To protect themselves from a Salmonella infection, backyard poultry farmers should avoid getting cuddly with their birds and keep them out of their homes, according to a new report from the Centers for Disease Control and Prevention (CDC).
It’s the second year in a row that the CDC has issued such a warning. Apparently, not everyone is getting the message. For, as the agency points out in its latest report, the number of backyard poultry growers who become infected with Salmonella has increased significantly in recent years.
Outbreaks of live poultry-associated Salmonella has jumped from an average of one a year between 1990 and 2005 to four a year between 2006 and 2014.
And it’s primarily due to people treating their chickens and ducks like household pets.
“Most contact occurred at the patients’ home, and high-risk behaviors included keeping poultry inside the house and having close contact, such as holding, snuggling, or kissing poultry,” the CDC report states. “These findings highlight the need for additional consumer education, especially on the risk for illness in children, the necessity for keeping live poultry outside of the home, and the recommendation to wash hands after coming in contact with live poultry.”
Salmonella behind many foodborne illnesses
The Salmonella bacterium is one of the leading causes of foodborne illness in the United States, causing more than 1.2 million Americans to become sick each year. About 19,000 of those cases are serious enough to require hospitalization, and almost 400 people die from the illness annually.
Symptoms, which typically include fever, abdominal cramps and diarrhea, begin 12 to 72 hours after infection and tend to last for four to seven days.
Salmonella is most commonly transmitted through food, but about 11 percent of cases are the result of direct exposure to animals, particularly turtles, bearded dragons, African dwarf frogs, hedgehogs, and backyard poultry. To figure out how many of those cases were associated with backyard poultry, the CDC researchers examined databases and studies for all such reports made between 1990 and 2014.
The data revealed 53 outbreaks of live-poultry-associated Salmonella during that 24-year period. Those outbreaks caused 2,630 illnesses, 387 hospitalizations and five deaths.
As the researchers point out, the actual number of cases was probably much higher, for few Salmonella infections are diagnosed and reported to public health officials. They estimate that for each reported case, another 29 go unreported.
The CDC researchers believe unfamiliarity with “appropriate animal husbandry practices,” may be what’s behind many of the live-poultry-associated Salmonella outbreaks of recent years, particularly since half of the patients in one survey had owned their birds for less than a year.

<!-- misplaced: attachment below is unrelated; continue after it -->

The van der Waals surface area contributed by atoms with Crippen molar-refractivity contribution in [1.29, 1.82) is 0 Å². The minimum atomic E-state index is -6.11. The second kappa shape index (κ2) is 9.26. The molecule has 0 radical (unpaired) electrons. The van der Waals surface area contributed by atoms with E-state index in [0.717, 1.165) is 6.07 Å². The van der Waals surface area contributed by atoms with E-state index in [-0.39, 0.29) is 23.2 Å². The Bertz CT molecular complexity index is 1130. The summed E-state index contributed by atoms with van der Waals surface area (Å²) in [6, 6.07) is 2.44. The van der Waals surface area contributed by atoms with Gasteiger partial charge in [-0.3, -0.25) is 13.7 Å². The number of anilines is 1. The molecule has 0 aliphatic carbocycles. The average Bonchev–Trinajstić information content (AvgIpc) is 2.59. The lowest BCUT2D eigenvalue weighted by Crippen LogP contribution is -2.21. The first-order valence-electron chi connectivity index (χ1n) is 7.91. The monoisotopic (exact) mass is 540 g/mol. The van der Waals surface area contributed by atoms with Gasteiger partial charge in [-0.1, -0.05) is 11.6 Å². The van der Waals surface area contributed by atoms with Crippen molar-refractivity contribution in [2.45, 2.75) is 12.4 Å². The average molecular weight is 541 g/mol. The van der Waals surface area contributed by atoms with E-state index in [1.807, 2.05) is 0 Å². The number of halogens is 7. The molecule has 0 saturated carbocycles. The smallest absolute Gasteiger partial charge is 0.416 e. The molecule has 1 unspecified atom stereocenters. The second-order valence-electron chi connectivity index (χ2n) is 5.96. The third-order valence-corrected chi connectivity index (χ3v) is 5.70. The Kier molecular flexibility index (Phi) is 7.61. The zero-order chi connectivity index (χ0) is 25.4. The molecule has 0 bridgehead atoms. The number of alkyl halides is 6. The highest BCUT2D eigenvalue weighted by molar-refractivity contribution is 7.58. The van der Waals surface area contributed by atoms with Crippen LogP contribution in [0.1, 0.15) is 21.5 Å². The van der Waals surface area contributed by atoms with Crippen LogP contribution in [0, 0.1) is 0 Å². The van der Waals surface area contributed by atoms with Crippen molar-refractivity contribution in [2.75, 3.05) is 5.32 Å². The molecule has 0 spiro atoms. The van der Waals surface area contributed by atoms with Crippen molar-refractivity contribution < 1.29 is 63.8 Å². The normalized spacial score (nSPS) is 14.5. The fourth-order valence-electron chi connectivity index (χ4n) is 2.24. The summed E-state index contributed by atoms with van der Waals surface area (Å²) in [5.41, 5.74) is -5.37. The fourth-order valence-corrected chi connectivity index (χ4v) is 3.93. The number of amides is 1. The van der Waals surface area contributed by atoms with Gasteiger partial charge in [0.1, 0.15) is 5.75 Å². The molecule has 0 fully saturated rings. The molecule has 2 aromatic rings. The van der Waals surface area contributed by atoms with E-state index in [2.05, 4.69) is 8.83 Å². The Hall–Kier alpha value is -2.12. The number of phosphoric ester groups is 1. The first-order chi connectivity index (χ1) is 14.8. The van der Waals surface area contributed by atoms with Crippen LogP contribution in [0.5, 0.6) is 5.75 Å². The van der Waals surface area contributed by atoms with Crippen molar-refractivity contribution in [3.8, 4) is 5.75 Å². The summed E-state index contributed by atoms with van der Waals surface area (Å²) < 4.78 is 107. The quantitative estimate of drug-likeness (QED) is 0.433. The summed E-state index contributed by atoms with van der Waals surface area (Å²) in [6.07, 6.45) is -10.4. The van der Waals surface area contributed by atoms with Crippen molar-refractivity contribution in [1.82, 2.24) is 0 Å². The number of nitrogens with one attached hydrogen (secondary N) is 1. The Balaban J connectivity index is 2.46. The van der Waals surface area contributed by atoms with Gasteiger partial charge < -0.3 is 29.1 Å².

Poor animal husbandry is also evident in these rather surprising admissions from the 400 or so patients who answered a CDC questionnaire:
- 13 percent said they kissed their baby birds
- 49 percent said they snuggled with them
- 46 percent said they kept their poultry indoors (including 12 percent who said they kept them in the kitchen)
“Persons need to be aware that healthy poultry can shed Salmonella intermittently, that persons need to wash their hands after contact with live poultry, that young children are at an increased risk for salmonellosis, and that poultry should never be allowed inside the house,” the CDC report concludes.
Prevention tips for everybody
Of course, most people are at risk of getting a Salmonella infection from sources other than a backyard chicken or duck. So, here is the CDC’s full list of “quick tips” for preventing the illness:
Cook poultry, ground beef, and eggs thoroughly.
Do not eat or drink foods containing raw eggs, or raw (unpasteurized) milk.
If you are served undercooked meat, poultry or eggs in a restaurant, don’t hesitate to send it back to the kitchen for further cooking.
Wash hands, kitchen work surfaces, and utensils with soap and water immediately after they have been in contact with raw meat or poultry.
Be particularly careful with foods prepared for infants, the elderly, and the immunocompromised.
Wash hands with soap after handling reptiles, birds, or baby chicks, and after contact with pet feces.
Avoid direct or even indirect contact between reptiles (turtles, iguanas, other lizards, snakes) and infants or immunocompromised persons.
Don’t work with raw poultry or meat, and an infant (e.g., feed, change diaper) at the same time.
Mother’s milk is the safest food for young infants. Breastfeeding prevents salmonellosis and many other health problems.